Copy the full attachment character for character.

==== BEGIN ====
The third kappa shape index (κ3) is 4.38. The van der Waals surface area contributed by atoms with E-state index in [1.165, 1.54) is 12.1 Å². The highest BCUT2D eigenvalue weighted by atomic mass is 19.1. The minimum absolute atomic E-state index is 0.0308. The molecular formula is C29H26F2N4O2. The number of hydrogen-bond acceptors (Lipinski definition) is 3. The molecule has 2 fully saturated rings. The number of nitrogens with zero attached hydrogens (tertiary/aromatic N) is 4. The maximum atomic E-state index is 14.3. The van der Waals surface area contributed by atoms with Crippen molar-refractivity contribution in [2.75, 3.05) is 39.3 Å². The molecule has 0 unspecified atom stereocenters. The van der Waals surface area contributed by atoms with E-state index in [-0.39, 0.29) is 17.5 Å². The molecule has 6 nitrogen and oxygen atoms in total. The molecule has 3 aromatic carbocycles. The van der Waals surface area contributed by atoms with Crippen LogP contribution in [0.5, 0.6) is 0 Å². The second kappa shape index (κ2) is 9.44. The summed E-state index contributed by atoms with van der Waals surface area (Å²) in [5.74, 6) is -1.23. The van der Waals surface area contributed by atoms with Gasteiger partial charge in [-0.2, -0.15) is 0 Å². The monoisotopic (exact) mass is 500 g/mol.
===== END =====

The third kappa shape index (κ3) is 4.38. The van der Waals surface area contributed by atoms with E-state index in [1.165, 1.54) is 12.1 Å². The highest BCUT2D eigenvalue weighted by atomic mass is 19.1. The minimum absolute atomic E-state index is 0.0308. The molecular formula is C29H26F2N4O2. The number of hydrogen-bond acceptors (Lipinski definition) is 3. The molecule has 2 fully saturated rings. The number of nitrogens with zero attached hydrogens (tertiary/aromatic N) is 4. The maximum atomic E-state index is 14.3. The van der Waals surface area contributed by atoms with Crippen molar-refractivity contribution in [2.75, 3.05) is 39.3 Å². The molecule has 0 unspecified atom stereocenters. The van der Waals surface area contributed by atoms with E-state index in [-0.39, 0.29) is 17.5 Å². The molecule has 6 nitrogen and oxygen atoms in total. The molecule has 3 aromatic carbocycles. The van der Waals surface area contributed by atoms with Crippen LogP contribution in [0.5, 0.6) is 0 Å². The second kappa shape index (κ2) is 9.44. The summed E-state index contributed by atoms with van der Waals surface area (Å²) in [5.74, 6) is -1.23. The van der Waals surface area contributed by atoms with Gasteiger partial charge in [-0.2, -0.15) is 0 Å². The monoisotopic (exact) mass is 500 g/mol.